The price of freedom

Dissent is being silenced in Pakistan

By Mehmal Sarfraz
  • Published 15.11.17

Journalism is exciting; the constant news cycle gives one an adrenaline rush. For Pakistani journalists, there is always something to talk about, some new 'breaking news', as there is rarely a slow news day. This is what makes this profession so different. On the one hand, there is the excitement and, on the other, there is - danger. We all know that freedom of expression is a basic right, but we also know that it comes with a price. Those who had forgotten this simple 'rule' were given a 'reminder' last month.

Ahmad Noorani, a senior journalist with a local English daily, The News, was beaten up by unknown assailants in Islamabad. He received serious head injuries during the attack. Thankfully he has since recovered and is out of danger but the real danger still lurks in the shadows. Not just for Noorani but for all others who may have crossed some 'red lines' drawn by the powerful forces.

As Dawn noted in its editorial post-Noorani attack: "The situation for the media in Pakistan, never very amenable, is rapidly becoming intolerable. Journalists, and, for that matter, bloggers who 'breach' the 'red' lines decided by the powers that be are in clear danger."

Noorani had definitely annoyed the powers that be. He was given warning messages. His organization was reportedly told to let him go but they stood by him. He had even deactivated his Twitter account before the attack due to those threats (he is back on Twitter now) but these things don't placate those who want to teach journalists a lesson. I remember talking to a friend from the media a few days after Noorani deactivated his Twitter account in order to stay under the radar. My friend said: " Lekin tum dekhna, inhon ne phir bhi isko nahi chorrna (But you'll see, they will not let him go even then)".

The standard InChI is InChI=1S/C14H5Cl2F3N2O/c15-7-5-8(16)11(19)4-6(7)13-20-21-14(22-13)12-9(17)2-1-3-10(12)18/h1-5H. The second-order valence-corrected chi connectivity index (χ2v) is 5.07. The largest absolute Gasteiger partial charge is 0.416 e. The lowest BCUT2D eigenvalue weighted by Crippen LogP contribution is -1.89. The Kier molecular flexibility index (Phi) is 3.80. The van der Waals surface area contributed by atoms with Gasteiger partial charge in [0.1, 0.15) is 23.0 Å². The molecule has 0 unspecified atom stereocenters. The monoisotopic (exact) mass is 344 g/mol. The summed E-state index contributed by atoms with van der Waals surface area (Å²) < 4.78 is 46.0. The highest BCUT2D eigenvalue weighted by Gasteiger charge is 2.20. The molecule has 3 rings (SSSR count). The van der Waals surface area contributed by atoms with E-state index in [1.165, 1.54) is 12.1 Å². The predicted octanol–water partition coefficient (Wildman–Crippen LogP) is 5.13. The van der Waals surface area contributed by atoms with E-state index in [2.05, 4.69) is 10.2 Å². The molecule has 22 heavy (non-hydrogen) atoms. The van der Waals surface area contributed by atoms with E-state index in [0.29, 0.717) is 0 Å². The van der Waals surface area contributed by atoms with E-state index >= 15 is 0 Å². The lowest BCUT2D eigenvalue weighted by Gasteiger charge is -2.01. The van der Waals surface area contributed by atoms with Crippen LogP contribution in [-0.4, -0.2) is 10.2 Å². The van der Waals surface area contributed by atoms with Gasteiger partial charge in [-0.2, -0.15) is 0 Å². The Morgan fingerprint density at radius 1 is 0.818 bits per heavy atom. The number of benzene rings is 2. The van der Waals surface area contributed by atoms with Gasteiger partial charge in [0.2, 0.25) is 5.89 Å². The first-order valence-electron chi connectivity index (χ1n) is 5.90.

Who attacked Noorani? We may suspect who is behind the attack but we will never find out. Why? Because. What does that even mean? It means that we should not take the names of those who must not be named (Pakistani version of Lord Voldemort if you may). It means that we should always be careful. We should always be on our toes. We should always remain aware of the fact that anything can happen to anyone, anywhere in our country. This is the sad reality.

Just a few months ago, there was an attempt to kidnap Geo News's senior correspondent, Azaz Syed, in Islamabad. He was lucky enough to escape. Geo News is part of the same organization as The News. In September, the vehicle of another senior journalist, Matiullah Jan, was attacked in Islamabad. It was obviously a 'message'.

A week before the attack on Noorani, the only missing woman journalist in Pakistan - Zeenat Shahzadi - was 'recovered' after two years. She went missing in 2015. She was instrumental in highlighting the case of a missing Indian citizen, Hamid Nehal Ansari, who was caught by Pakistani agencies and charged with espionage. Ansari's detention was not formally acknowledged until it was brought to light by Shahzadi. Unfortunately, while attempting to highlight a missing person's case, Shahzadi herself went missing. Again, we will never know who picked up Shahzadi, why was she detained and what she went through in those months. Although she has returned, Shahzadi is understandably not talking to the media.